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Young Sarty is called to the stand, but because the plaintiff is ultimately unwilling to force him to testify against his own father, the case is closed, and the father, Abner Snopes, is advised to leave that part of the country.
As the family—Sarty, his parents, two sisters, an older brother, and an aunt—camp out that night on their way to their next home, Snopes, for whom barn burning seems to have become a habitual means of preserving his integrity in the face of men who have more power and wealth than he does, is absolutely cold and unemotional as he strikes Sarty and accuses him of having been prepared to betray his father back in the courtroom.
He and his family have moved at least a dozen times within his memory. As Snopes and Sarty walk up the drive, Snopes refuses to alter his stiff stride even enough to avoid some fresh horse droppings and then refuses to wipe his feet before he walks across the pale French rug that graces Mrs.
He is amazed when Snopes, instead of accepting the fine, has him brought before a justice of the peace on the charge that the fine is too high.
The justice finds against Snopes but lowers the fine to ten bushels. Sarty is faced with a decision that will shape the rest of his life.
His father already knows what the decision will be. Snopes orders his wife to hold the boy so that he cannot warn de Spain.
As soon as Snopes leaves, that is exactly what Sarty does. As Sarty runs back toward the barn, de Spain, on his horse, passes Sarty on the road. Sarty hears first one shot and then two more.
When he starts to run again, this time it is away from the fire, its glare visible as he looks back over his shoulder. At midnight, Sarty is sitting on the crest of a hill, his back toward his home of four days and his face toward the dark woods. He tries to convince himself that his father was brave, that he even served nobly in the recent war.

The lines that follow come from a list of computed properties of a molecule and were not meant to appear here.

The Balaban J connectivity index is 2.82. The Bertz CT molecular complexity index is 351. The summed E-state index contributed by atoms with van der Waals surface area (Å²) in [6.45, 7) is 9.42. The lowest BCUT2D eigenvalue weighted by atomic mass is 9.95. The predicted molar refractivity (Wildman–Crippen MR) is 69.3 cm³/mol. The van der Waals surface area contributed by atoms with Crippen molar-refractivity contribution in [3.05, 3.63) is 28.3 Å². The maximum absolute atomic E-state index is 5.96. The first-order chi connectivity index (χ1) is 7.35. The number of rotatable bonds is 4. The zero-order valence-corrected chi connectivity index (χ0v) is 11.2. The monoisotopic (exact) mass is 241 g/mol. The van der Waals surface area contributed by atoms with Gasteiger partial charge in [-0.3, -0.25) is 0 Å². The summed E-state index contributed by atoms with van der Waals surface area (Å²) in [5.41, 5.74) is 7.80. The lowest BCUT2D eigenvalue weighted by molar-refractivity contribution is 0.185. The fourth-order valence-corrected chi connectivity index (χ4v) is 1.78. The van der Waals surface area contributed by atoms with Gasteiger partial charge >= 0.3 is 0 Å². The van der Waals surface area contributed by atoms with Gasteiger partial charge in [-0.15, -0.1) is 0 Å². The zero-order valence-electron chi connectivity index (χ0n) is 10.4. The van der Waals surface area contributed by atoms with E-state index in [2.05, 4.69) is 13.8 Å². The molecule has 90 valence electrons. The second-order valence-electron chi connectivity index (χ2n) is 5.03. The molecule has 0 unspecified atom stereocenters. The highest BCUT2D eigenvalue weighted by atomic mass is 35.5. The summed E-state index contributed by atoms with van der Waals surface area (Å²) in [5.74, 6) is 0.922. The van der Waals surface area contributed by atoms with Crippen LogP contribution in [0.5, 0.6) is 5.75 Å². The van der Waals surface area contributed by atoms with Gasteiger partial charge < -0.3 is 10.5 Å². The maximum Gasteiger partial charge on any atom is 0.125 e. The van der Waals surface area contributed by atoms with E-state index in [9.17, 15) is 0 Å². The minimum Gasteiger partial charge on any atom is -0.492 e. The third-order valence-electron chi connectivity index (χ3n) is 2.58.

Later he will know that his father was in the war only for the booty it had to offer.
For now, though, Sarty dozes briefly and then, near dawn, as the morning birds start to call, he walks off into the woods, not looking back.William Faulkner's 'Barn Burning': Summary and Analysis First published in the Harper's Magazine in , William Faulkner's short story, Barn Burning, revolves around a ten-year-old boy, Sarty.
The story is set in the southern region of the United States of America, and takes place after the Civil War. William Faulkner's Barn Burning William Faulkner, recognized as one of the greatest writers of all time, once made a speech as he accepted his Nobel prize for writing in which he stated that a great piece of writing should contain the truths of the heart and the conflicts that arise over these truths.
Born William Cuthbert Falkner in New Albany, Mississippi, William Faulkner was the first of four sons of Murry Cuthbert Falkner (August 17, – August 7, ) and Maud Butler (November 27, – October 16, ). In William Faulkner’s story, “Barn Burning”, we find a young man who struggles with the relationship he has with his father.
We see Sarty (Colonel Sartoris Snopes), the young man, develop into an adult while dealing with the many crude actions and ways of . "Barn Burning" is the story of a brave ten-year-old, Sarty Snopes. His life is scary, mostly because his father is a domineering man who burns down wealthy landowners' barns in .
Summary and Analysis: "Barn Burning" Glossary Bookmark this page Manage My Reading List a dollar pound fee A "pound" is an enclosure in which stray animals are kept. Mr. Harris charges Abner Snopes a dollar for keeping Abner's hog .
|Barn Burning | Introduction & Overview||Table of Contents Plot Overview Young Colonel Sartoris Snopes crouches on a keg in the back of the store that doubles for the town court.|
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